And wouldn’t this scenario prompt the US Intel agencies to arm, train and fund disparate groups of far-right extremists who would carry out a protracted insurgency against Russian troops in Kiev? How is that in Russia’s interest? Why would Putin put himself in the same situation the US put itself in Afghanistan, where a poorly-armed, ragtag militia has made governance impossible forcing the US to pack-up and leave 20 years later. Is that what Putin wants?
Israel Shamir: The comparison with Afghanistan is absurd. Ukraine is a part of Russia that became independent the moment the Soviet Union collapsed. Ukrainians are Russians of a sort. They have the same religion, the same language, the same culture, and the same history. Yes, the CIA did try to arm the Ukrainian insurgency after WWII, but with little success. You could compare a takeover of Kiev with a takeover of Atlanta by Sherman.
Ukrainian independence and separation probably cannot be reversed right away, but instead of one big unwieldy state, Ukraine can be transformed into a few coherent independent units. Western Ukraine is likely to join Poland as an independent or semi-independent state. East and South Ukraine could become semi-independent under Russian umbrella, or join Russian Federation. And historical Ukraine around Poltava could try and go its own way. I think the Ukrainians would be happy to reunite with their mother state, or at least to become friendly with Moscow. There will be no need to deploy Russian troops in Kiev or elsewhere. There are enough Ukrainians to govern and control the situation and to deal with remaining extreme nationalists.
What would the US and NATO response be? How would this maneuver be portrayed in the western media? Probably the same as their response to Crimea takeover. They will be angry, unhappy, furious. The problem is they already are. They’ve already imposed sanctions on Russia and reinstalled the Iron Curtain. They’ve already done everything short of a military confrontation. Russia is so annoyed by it all, that she is beyond caring about another bout of sanctions.
I am certain that Russia won’t start a war in the Ukraine, but if Kiev does, the Russian army will topple the regime just like the US toppled regimes in Afghanistan, Iraq and many other states. And, any attempt to establish US or NATO military bases in Ukraine will undoubtedly be seen as casus belli.
Russians think that a big war is unavoidable, so it’s probably better to have Ukraine under Moscow’s control before that war breaks out. The US is an enemy; that is the feeling in Russia. If the US wants to change that perception, it should act fast.
Question 4: Is Washington genuinely interested in Ukraine or is it just a staging-ground for its war on Russia?
Israel Shamir: Washington would like to initiate a low-intensity war between Ukraine and Russia, a long-lasting war that would drain Russian resources and kill Russian troops; a war that would divert Russia’s attention from other hotspots, like in Syria or Libya. This is the way in which the US is laying the groundwork for an even bigger confrontation with Russia in the future.
Putin has accepted the breakup of the USSR. He’s not trying to reconstruct the Soviet empire nor is he particularly interested in Ukraine. Twice he allowed Russia’s enemies to carry Ukraine away: in 2004 and in 2014. He has showed that he’d prefer to have as little to do with Ukraine as possible. Being a lawyer by education, Putin has a legal mind. He thought that Minsk Treaties were good enough a solution for all concerned. (The Minsk Treaty would “federalize” the Ukraine) He didn’t expect that Kiev would just ignore the treaties, but that’s what happened. Now he’s stuck between a rock and a hard place. He’s not keen on annexing any part of Ukraine, but he might be forced to do so sooner or later.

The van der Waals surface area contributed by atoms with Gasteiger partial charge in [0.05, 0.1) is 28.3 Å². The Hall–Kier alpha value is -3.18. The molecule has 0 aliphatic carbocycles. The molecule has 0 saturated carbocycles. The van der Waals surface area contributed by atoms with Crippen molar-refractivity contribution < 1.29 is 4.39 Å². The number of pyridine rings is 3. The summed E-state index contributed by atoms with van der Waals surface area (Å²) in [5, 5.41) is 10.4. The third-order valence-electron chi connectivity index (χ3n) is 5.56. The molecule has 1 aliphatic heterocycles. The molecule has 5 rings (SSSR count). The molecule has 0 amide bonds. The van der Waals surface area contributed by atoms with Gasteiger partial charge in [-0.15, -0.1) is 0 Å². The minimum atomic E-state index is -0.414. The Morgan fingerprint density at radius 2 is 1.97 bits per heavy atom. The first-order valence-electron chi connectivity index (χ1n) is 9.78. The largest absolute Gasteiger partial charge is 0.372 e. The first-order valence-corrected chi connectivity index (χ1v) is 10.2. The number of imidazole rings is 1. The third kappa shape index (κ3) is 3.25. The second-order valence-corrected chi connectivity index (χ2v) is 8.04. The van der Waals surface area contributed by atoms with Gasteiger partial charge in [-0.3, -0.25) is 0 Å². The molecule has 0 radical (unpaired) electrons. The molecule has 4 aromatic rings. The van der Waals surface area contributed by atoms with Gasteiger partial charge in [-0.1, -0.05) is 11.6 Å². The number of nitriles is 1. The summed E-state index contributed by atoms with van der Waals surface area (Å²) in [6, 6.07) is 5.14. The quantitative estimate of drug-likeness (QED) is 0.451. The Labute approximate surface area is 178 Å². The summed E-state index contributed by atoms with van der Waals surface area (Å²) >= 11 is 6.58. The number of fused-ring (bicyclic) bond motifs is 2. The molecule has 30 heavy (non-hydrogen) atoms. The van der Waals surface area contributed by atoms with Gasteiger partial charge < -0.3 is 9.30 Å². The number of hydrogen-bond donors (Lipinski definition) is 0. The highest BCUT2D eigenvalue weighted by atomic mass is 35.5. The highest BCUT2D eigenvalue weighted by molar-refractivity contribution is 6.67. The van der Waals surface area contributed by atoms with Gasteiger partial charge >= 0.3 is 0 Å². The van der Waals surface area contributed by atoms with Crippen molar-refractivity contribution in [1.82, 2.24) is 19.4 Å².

In the last few weeks, US-Russian relations have deteriorated significantly. Russia is deeply offended by recent developments and will not go back to “business as usual”. We have entered uncharted waters and there is no way to predict what will happen next.
Question 5: No one in the United States benefits from a conflict with Russia, in fact, a military confrontation with Moscow poses a serious and, perhaps, existential threat to Russians and Americans alike. Still, the rush to war continues apace, mainly because the US military –with all of its millions of troops and high-tech weaponry – is in the hands of a foreign policy establishment that is determined to control the vast resources and growth-potential of Central Asia despite the casualties and destruction that strategy will undoubtedly cause.
The biggest obstacle to this plan is Russia, which is why – since the collapse of the Soviet Union – the US and NATO have made every effort to encircle Russia, deploy missile sites to its borders, conduct hostile military exercises on its perimeter, and arm and train Islamic extremists to fight in its provinces. (Chechnya) Now that Joe Biden has been elected president, I would expect the hostilities towards Russia will rapidly intensify in both Ukraine and Syria. Biden has already shown that he will do whatever he is told to do by the foreign policy “Borg”, which means that war with Russia might be unavoidable. Do you agree or disagree with this analysis?
Israel Shamir: There are forces that want to control and direct mankind. These forces use the US as their enforcer. The Trump-related part of the US elites want the US to be the main beneficiary of the process. The Biden-related part of the US elites is more globally-oriented. Russia is ready to adjust to some of their demands (vaccination, climate) in order to avoid a final showdown. On the other hand, we don’t completely know what these global elites really want. And why the sense of urgency? Why the lack of concern for the American people or the Russians or the Europeans? Perhaps Davos is the new center of power and they are simply upset by Putin’s disobedience?
What we can say for certain is that imperialists always seek world hegemony. Independent Russia presents a challenge to that plan. Perhaps, western elites think they can bring Russia into full compliance by brinkmanship and threatening war? Perhaps, what we’re seeing in the Ukraine is an attempt to browbeat Russia into obedience? The danger is that they will push things too far and start a war they can neither manage or contain. Putin remembers the fate of Saddam and Gadhafi. He’s not going to throw in the towel and back down. He’s not going to give up or give in.
To my American readers I’d say that the US is very strong and the people of the US can have a wonderful life even without world hegemony, in fact, hegemony is not in their interests at all. What they should seek is a strong nationalist policy that cares for the American people and avoids wasteful foreign wars."